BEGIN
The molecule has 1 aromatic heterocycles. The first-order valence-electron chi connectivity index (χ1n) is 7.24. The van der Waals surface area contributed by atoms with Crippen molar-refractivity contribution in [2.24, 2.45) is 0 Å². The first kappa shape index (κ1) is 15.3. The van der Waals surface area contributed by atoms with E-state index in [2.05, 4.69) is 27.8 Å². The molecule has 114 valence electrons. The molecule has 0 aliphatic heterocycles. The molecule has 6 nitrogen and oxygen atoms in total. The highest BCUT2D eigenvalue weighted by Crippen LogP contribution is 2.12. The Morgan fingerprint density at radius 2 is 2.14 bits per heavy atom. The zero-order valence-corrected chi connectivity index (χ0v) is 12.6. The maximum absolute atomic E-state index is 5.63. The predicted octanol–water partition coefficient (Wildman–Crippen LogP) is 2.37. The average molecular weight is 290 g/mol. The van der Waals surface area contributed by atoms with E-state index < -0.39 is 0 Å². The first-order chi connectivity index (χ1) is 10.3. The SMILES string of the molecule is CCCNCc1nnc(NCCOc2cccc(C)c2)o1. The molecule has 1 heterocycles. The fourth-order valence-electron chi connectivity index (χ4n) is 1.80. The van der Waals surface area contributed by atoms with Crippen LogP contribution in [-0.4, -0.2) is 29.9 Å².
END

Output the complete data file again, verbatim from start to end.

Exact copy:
The molecule has 1 aromatic heterocycles. The first-order valence-electron chi connectivity index (χ1n) is 7.24. The van der Waals surface area contributed by atoms with Crippen molar-refractivity contribution in [2.24, 2.45) is 0 Å². The first kappa shape index (κ1) is 15.3. The van der Waals surface area contributed by atoms with E-state index in [2.05, 4.69) is 27.8 Å². The molecule has 114 valence electrons. The molecule has 0 aliphatic heterocycles. The molecule has 6 nitrogen and oxygen atoms in total. The highest BCUT2D eigenvalue weighted by Crippen LogP contribution is 2.12. The Morgan fingerprint density at radius 2 is 2.14 bits per heavy atom. The zero-order valence-corrected chi connectivity index (χ0v) is 12.6. The maximum absolute atomic E-state index is 5.63. The predicted octanol–water partition coefficient (Wildman–Crippen LogP) is 2.37. The average molecular weight is 290 g/mol. The van der Waals surface area contributed by atoms with E-state index < -0.39 is 0 Å². The first-order chi connectivity index (χ1) is 10.3. The SMILES string of the molecule is CCCNCc1nnc(NCCOc2cccc(C)c2)o1. The molecule has 1 heterocycles. The fourth-order valence-electron chi connectivity index (χ4n) is 1.80. The van der Waals surface area contributed by atoms with Crippen LogP contribution in [-0.4, -0.2) is 29.9 Å².